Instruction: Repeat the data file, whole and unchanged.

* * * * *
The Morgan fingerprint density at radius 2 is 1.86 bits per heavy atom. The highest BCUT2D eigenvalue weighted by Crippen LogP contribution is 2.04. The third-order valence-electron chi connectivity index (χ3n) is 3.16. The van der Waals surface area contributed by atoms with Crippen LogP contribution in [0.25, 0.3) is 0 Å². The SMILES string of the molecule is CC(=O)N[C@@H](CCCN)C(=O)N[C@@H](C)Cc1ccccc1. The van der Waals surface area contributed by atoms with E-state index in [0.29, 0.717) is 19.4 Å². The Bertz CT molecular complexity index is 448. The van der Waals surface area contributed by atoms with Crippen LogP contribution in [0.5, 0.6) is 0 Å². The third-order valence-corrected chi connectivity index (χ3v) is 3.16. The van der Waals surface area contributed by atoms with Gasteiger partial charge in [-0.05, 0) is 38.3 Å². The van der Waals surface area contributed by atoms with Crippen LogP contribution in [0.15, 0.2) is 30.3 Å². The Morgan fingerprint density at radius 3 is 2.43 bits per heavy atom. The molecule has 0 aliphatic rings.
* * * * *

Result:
The Morgan fingerprint density at radius 2 is 1.86 bits per heavy atom. The highest BCUT2D eigenvalue weighted by Crippen LogP contribution is 2.04. The third-order valence-electron chi connectivity index (χ3n) is 3.16. The van der Waals surface area contributed by atoms with Crippen LogP contribution in [0.25, 0.3) is 0 Å². The SMILES string of the molecule is CC(=O)N[C@@H](CCCN)C(=O)N[C@@H](C)Cc1ccccc1. The van der Waals surface area contributed by atoms with E-state index in [0.29, 0.717) is 19.4 Å². The Bertz CT molecular complexity index is 448. The van der Waals surface area contributed by atoms with Crippen LogP contribution in [0.5, 0.6) is 0 Å². The third-order valence-corrected chi connectivity index (χ3v) is 3.16. The van der Waals surface area contributed by atoms with Gasteiger partial charge in [-0.05, 0) is 38.3 Å². The van der Waals surface area contributed by atoms with Crippen LogP contribution in [0.15, 0.2) is 30.3 Å². The Morgan fingerprint density at radius 3 is 2.43 bits per heavy atom. The molecule has 0 aliphatic rings.